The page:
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Suggestions for Next Batch of Reading

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  • vlc2_sims
    Last night we were talking about what we should read during the first half of 2006, after Rome and the Mediterranean by Livy. I can t remember them all, but
    Message 1 of 8 , Nov 3, 2005
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      Last night we were talking about what we should read during the first
      half of 2006, after "Rome and the Mediterranean" by Livy. I can't
      remember them all, but here's what I do remember.

      G.P. Baker: SULLA THE FORTUNATE
      G.P. Baker: AUGUSTUS
      David Wishart: some Marcus Corvinus mystery
      Rosemary Rowe: some Libertus mystery
      Plautus: Roman comedies, esp. "Pseudolus" which was the basis for "A
      Funny Thing Happened on the Way to the Forum," see this About
      article - http://ancienthistory.about.com/library/weekly/aa101497.htm

      And here are the left-over suggestions from earlier this year.

      Fiction

      Marguerite Yourcenar: MEMOIRS OF HADRIAN
      Winifred Bryher: THE COIN OF CARTHAGE
      Rex Warner: THE YOUNG CAESAR
      Mika Waltari: THE ROMAN
      Alfred Leo Duggan: THE LITTLE EMPERORS
      Gustave Flaubert: SALAMMBO (etext available online)
      http://www.classicreader.com/booktoc.php/sid.1/bookid.631/
      Wilkie Collins: ANTONINA (etext available online)
      http://www.wilkie-collins.com/antonina-the-fall-of-rome/
      John Masefield: BASILISSA
      Evelyn Waugh: HELENA
      William Golding: THE DOUBLE TONGUE
      John Hersey: THE CONSPIRACY
      Anthony Burgess: THE KINGDOM OF THE WICKED

      Non-fiction

      Plutarch/Shakespeare: CORIOLANUS
      Suetonius: THE TWELVE CAESARS
      Mommsen: A HISTORY OF ROME UNDER THE EMPERORS
      Christian Meier: CAESAR
      Marcus Tullius Cicero: DE OFFICIIS (etext available online)
      http://www.constitution.org/rom/de_officiis.htm
      Arthur D. Kahn: THE EDUCATION OF JULIUS CAESAR
      Erik Hildinger: SWORDS AGAINST THE SENATE
      Edith Hamilton: THE ROMAN WAY

      Please add your own requests, don't be bashful.

      Vicki
      aka vlcroman
    • Cline, Vicki
      Sorry the formatting got messed up, hope this is more readable. ... Last night we were talking about what we should read during the first half of 2006, after
      Message 2 of 8 , Nov 3, 2005
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        Sorry the formatting got messed up, hope this is more readable.

        -----Original Message-----

        Last night we were talking about what we should read during the first
        half of 2006, after "Rome and the Mediterranean" by Livy. I can't
        remember them all, but here's what I do remember.

        G.P. Baker: SULLA THE FORTUNATE
        G.P. Baker: AUGUSTUS
        David Wishart: some Marcus Corvinus mystery
        Rosemary Rowe: some Libertus mystery
        Plautus: Roman comedies, esp. "Pseudolus" which was the basis for "A
        Funny Thing Happened on the Way to the Forum," see this About article -
        http://ancienthistory.about.com/library/weekly/aa101497.htm

        And here are the left-over suggestions from earlier this year.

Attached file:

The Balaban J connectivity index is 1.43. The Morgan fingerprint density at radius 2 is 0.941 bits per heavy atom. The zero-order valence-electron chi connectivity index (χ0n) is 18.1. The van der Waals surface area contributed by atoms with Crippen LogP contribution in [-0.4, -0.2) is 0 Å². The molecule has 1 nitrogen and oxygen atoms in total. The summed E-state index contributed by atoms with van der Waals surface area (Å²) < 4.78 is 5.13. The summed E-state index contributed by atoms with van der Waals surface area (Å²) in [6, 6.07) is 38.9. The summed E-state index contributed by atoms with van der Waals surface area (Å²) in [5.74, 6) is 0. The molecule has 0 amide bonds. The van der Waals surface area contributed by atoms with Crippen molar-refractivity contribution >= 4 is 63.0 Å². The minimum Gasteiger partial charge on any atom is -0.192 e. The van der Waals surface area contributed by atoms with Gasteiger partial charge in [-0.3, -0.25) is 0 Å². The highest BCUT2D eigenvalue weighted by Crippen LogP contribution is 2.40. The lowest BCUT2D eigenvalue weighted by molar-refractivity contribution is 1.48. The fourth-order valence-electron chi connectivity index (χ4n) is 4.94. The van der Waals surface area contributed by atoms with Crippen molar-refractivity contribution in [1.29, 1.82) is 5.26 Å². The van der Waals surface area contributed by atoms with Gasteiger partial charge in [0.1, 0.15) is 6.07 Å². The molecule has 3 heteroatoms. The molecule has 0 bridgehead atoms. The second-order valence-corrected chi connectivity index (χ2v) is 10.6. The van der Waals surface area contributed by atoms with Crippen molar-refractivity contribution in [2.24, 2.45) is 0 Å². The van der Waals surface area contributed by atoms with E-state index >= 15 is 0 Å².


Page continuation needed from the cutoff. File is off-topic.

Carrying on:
Fiction

        Marguerite Yourcenar: MEMOIRS OF HADRIAN
        Winifred Bryher: THE COIN OF CARTHAGE
        Rex Warner: THE YOUNG CAESAR
        Mika Waltari: THE ROMAN
        Alfred Leo Duggan: THE LITTLE EMPERORS
        Gustave Flaubert: SALAMMBO (etext available online)
        http://www.classicreader.com/booktoc.php/sid.1/bookid.631/
        Wilkie Collins: ANTONINA (etext available online)
        http://www.wilkie-collins.com/antonina-the-fall-of-rome/
        John Masefield: BASILISSA
        Evelyn Waugh: HELENA
        William Golding: THE DOUBLE TONGUE
        John Hersey: THE CONSPIRACY
        Anthony Burgess: THE KINGDOM OF THE WICKED

        Non-fiction

        Plutarch/Shakespeare: CORIOLANUS
        Suetonius: THE TWELVE CAESARS
        Mommsen: A HISTORY OF ROME UNDER THE EMPERORS
        Christian Meier: CAESAR Marcus Tullius
        Cicero: DE OFFICIIS (etext available online)
        http://www.constitution.org/rom/de_officiis.htm
        Arthur D. Kahn: THE EDUCATION OF JULIUS CAESAR
        Erik Hildinger: SWORDS AGAINST THE SENATE
        Edith Hamilton: THE ROMAN WAY

        Please add your own requests, don't be bashful.

        Vicki
        aka vlcroman
      • Irene Hahn
        Added to this: David Anthony Durham: Pride of Carthage I can t remember that we mentioned Baker s Augustus . More to come! Irene Roman History Reading Group
        Message 3 of 8 , Nov 3, 2005
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          Added to this:
          David Anthony Durham: Pride of Carthage
          I can't remember that we mentioned Baker's "Augustus".
          More to come!

          Irene

          Roman History Reading Group
          http://romanhistorybooksandmore.freeservers.com
          Member of Literature Reading Circle
          http://groups.yahoo.com/group/LiteratureReadingCircle/
          Cohost, Ancient Classical History Forum
          http://ancienthistory.about.com/mpboards.htm
          ----- Original Message -----
          From: vlc2_sims
          To: Roman_History_Books@yahoogroups.com
          Sent: Thursday, November 03, 2005 5:20 PM
          Subject: [Roman_History_Books] Suggestions for Next Batch of Reading


          Last night we were talking about what we should read during the first
          half of 2006, after "Rome and the Mediterranean" by Livy. I can't
          remember them all, but here's what I do remember.

          G.P. Baker: SULLA THE FORTUNATE
          G.P. Baker: AUGUSTUS
          David Wishart: some Marcus Corvinus mystery
          Rosemary Rowe: some Libertus mystery
          Plautus: Roman comedies, esp. "Pseudolus" which was the basis for "A
          Funny Thing Happened on the Way to the Forum," see this About
          article - http://ancienthistory.about.com/library/weekly/aa101497.htm

          And here are the left-over suggestions from earlier this year.